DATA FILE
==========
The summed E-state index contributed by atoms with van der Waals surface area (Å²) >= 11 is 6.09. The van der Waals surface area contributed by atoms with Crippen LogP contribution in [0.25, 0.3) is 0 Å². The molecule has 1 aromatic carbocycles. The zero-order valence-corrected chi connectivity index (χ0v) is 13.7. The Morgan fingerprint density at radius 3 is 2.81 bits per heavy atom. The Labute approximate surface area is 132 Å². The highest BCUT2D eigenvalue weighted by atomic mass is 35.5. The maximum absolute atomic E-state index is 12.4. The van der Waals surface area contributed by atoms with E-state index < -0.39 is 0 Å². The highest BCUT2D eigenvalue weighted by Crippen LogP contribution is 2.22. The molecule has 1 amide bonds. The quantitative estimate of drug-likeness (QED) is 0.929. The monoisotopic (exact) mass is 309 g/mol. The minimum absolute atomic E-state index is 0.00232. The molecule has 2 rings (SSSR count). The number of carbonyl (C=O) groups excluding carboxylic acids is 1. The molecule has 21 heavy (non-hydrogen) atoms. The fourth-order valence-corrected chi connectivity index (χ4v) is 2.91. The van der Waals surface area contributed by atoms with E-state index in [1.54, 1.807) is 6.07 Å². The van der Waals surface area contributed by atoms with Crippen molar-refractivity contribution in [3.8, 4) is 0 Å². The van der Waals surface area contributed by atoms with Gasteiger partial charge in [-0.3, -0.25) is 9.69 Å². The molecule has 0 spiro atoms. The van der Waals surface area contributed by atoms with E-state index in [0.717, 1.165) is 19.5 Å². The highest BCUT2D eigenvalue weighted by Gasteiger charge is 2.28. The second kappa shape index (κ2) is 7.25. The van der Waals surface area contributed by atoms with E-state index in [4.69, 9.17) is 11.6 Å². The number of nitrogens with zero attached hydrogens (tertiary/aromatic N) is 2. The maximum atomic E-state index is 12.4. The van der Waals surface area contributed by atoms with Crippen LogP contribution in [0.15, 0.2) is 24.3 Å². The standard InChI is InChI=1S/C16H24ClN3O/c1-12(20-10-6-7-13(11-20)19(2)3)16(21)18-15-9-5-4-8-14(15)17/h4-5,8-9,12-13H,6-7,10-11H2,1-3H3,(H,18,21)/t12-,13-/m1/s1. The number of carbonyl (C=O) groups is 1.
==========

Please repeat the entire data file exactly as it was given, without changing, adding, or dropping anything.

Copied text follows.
The summed E-state index contributed by atoms with van der Waals surface area (Å²) >= 11 is 6.09. The van der Waals surface area contributed by atoms with Crippen LogP contribution in [0.25, 0.3) is 0 Å². The molecule has 1 aromatic carbocycles. The zero-order valence-corrected chi connectivity index (χ0v) is 13.7. The Morgan fingerprint density at radius 3 is 2.81 bits per heavy atom. The Labute approximate surface area is 132 Å². The highest BCUT2D eigenvalue weighted by atomic mass is 35.5. The maximum absolute atomic E-state index is 12.4. The van der Waals surface area contributed by atoms with E-state index < -0.39 is 0 Å². The highest BCUT2D eigenvalue weighted by Crippen LogP contribution is 2.22. The molecule has 1 amide bonds. The quantitative estimate of drug-likeness (QED) is 0.929. The monoisotopic (exact) mass is 309 g/mol. The minimum absolute atomic E-state index is 0.00232. The molecule has 2 rings (SSSR count). The number of carbonyl (C=O) groups excluding carboxylic acids is 1. The molecule has 21 heavy (non-hydrogen) atoms. The fourth-order valence-corrected chi connectivity index (χ4v) is 2.91. The van der Waals surface area contributed by atoms with E-state index in [1.54, 1.807) is 6.07 Å². The van der Waals surface area contributed by atoms with Crippen molar-refractivity contribution in [3.8, 4) is 0 Å². The van der Waals surface area contributed by atoms with Gasteiger partial charge in [-0.3, -0.25) is 9.69 Å². The molecule has 0 spiro atoms. The van der Waals surface area contributed by atoms with E-state index in [0.717, 1.165) is 19.5 Å². The highest BCUT2D eigenvalue weighted by Gasteiger charge is 2.28. The second kappa shape index (κ2) is 7.25. The van der Waals surface area contributed by atoms with E-state index in [4.69, 9.17) is 11.6 Å². The number of nitrogens with zero attached hydrogens (tertiary/aromatic N) is 2. The maximum atomic E-state index is 12.4. The van der Waals surface area contributed by atoms with Crippen LogP contribution in [0.15, 0.2) is 24.3 Å². The standard InChI is InChI=1S/C16H24ClN3O/c1-12(20-10-6-7-13(11-20)19(2)3)16(21)18-15-9-5-4-8-14(15)17/h4-5,8-9,12-13H,6-7,10-11H2,1-3H3,(H,18,21)/t12-,13-/m1/s1. The number of carbonyl (C=O) groups is 1.